The importance of these middleman positions explains as well how companies exercise control over trade conditions in their own supply chain networks. Imposing strict costing on suppliers might cause exploitative work conditions in the plants in which many of the company’s products are produced. But this enables them to keep their costs to a minimum.

Retail giants such as Walmart, Amazon and Tesco are well known for exercising close control of their supply chains and for imposing trade conditions on their suppliers that allows them to operate at lower costs than their competitors. The same holds for Apple, which outsources the production of its devices to giant corporations such as Foxconn in China. This allows Apple to operate at much lower costs, increasing its profit margin.

Apple outsources its production, while maintaining control of the network. Steve Jurvetson/flickrCC BY

Finally, positioning your company in the networks through relationships with the right partners results in more control and power to affect the business environment. Historical entrepreneurs such as John D Rockefeller were masters of developing these strategies. Rockefeller built a controlling position in the oil market at the end of the 19th century by procuring competing oil producers in the US and to integrating them into his Standard Oil corporation.

Bridging networks

Successful companies are adept at bridging their network with others in the global economy by exploiting things they have in common. As Ronald Burt explained in his “structural holes” theory, people or companies that can connect across different groups can be more creative and innovative.

Son Apple is able to tie different products and activities into comprehensive packages of services to their customers. Instead of just producing a personal computer or its operating software, Apple pioneered a vision of delivering the whole package of hardware and software to its customers – with great care given to design too. Although in the 1980s and 1990s this strategy was less effective and Microsoft was the more successful company, Steve Jobs’s persistence in following his vision ultimately succeeded. Indeed, Apple’s vision has become the most successful in the 21st century, since this approach is anchored in the networked nature of our global economy.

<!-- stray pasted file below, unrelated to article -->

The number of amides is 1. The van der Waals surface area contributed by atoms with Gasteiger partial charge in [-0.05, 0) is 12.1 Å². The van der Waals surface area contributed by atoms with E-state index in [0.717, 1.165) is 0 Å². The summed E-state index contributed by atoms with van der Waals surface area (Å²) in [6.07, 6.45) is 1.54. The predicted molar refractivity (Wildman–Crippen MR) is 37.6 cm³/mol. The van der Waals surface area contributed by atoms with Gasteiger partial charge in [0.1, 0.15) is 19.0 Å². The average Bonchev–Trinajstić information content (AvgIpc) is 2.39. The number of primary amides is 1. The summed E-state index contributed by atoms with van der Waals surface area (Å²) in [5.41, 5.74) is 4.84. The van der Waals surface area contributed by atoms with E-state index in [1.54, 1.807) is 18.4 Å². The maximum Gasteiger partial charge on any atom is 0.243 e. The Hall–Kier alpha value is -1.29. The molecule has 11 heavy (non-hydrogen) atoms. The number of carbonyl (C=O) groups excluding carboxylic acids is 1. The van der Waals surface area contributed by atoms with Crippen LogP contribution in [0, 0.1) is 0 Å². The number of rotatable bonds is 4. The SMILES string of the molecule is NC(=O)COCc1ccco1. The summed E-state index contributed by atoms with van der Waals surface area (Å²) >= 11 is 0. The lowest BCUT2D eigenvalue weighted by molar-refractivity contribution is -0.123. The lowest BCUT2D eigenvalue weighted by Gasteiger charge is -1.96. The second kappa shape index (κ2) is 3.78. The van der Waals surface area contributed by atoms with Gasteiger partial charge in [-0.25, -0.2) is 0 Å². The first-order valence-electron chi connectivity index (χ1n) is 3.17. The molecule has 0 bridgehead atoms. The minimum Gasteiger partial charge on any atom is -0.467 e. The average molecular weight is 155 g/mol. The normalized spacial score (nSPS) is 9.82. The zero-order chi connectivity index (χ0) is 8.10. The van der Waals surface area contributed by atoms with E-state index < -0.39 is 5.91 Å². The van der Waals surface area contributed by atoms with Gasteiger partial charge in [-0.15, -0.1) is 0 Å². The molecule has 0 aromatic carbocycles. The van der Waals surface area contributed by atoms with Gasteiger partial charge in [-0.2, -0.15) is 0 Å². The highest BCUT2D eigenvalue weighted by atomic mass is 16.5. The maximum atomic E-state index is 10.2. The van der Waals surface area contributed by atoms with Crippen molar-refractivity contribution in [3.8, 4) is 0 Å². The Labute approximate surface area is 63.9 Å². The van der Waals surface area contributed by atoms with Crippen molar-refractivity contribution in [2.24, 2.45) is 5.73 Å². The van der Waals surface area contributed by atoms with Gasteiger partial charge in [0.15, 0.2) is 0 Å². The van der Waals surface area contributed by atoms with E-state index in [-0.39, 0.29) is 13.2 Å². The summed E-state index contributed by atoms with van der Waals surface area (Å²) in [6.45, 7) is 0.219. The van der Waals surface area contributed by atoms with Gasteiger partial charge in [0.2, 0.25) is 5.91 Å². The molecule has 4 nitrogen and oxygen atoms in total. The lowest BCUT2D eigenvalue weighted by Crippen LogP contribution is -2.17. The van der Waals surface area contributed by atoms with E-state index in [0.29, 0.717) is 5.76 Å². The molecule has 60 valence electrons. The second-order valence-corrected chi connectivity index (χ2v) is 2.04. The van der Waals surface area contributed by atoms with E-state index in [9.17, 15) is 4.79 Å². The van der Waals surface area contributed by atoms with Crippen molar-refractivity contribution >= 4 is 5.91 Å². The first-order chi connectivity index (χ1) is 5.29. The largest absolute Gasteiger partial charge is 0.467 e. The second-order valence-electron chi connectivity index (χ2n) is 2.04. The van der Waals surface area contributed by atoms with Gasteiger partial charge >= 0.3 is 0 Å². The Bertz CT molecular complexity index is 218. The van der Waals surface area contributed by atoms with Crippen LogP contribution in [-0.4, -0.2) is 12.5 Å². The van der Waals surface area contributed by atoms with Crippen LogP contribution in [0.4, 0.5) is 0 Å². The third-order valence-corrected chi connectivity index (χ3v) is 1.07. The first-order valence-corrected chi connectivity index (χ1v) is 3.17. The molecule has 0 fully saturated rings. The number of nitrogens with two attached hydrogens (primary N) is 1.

Creating new networks

The most successful corporations are able to create new networks through an innovative vision that executes a business strategy that fits with the prevailing philosophy of life. Apple is again the most prominent example of this aspect of entrepreneurship since it sells a world view in which hardware devices are linked with providing content in a beautiful design. Apple gets us communicating with friends through social networks, listening to music, making and modifying photographs, playing games and “looking cool” in a single vision of what a successful 21st century person aspires to.

Apple created new economic networks through the introduction of iTunes, their App Store, iPods, iPhones and iPads, resulting in a world view that people bought into. The latest additions to these services are the iCloud storage service and Apple Watch, which can communicate information of one’s body and health status to other devices. Then there’s Apple Pay, which will enable customers to increasingly control their finances through their Apple devices.

Although proposed and pioneered by others, it is Apple’s total vision of what a successful 21st century life should be that enables them to reap the profits from their products and make us “addicted” to them.

It is the success of Apple in this third aspect of entrepreneurship in a network economy that sets the company apart from its competitors, and whose lead aspiring businesses should follow.

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18.01.2018
I recently wrote an article about why so many strategies fail. Today though, I want to focus on the flip-side of that coin. I want to share with you my personal top 5 picks for the best business strategies of all time. Enjoy and more importantly, add your own examples in the comments below! - Tom Wright

1. Airbnb Forget All About Scalability

I love the story of Airbnb. We know them today as one of the fastest growing tech companies, valued at over $10bn, who have changed the way we travel probably forever. But did you know that they started out about as low tech as you can get?

The first Airbnb rental that ever took place, was the renting out of 3 air mattresses on the floor of co-founders Brian and Joe’s apartment. They made $80 per guest. It seemed like a great idea for a startup, so they put up a website and started inviting other people to list their own mattresses for hire.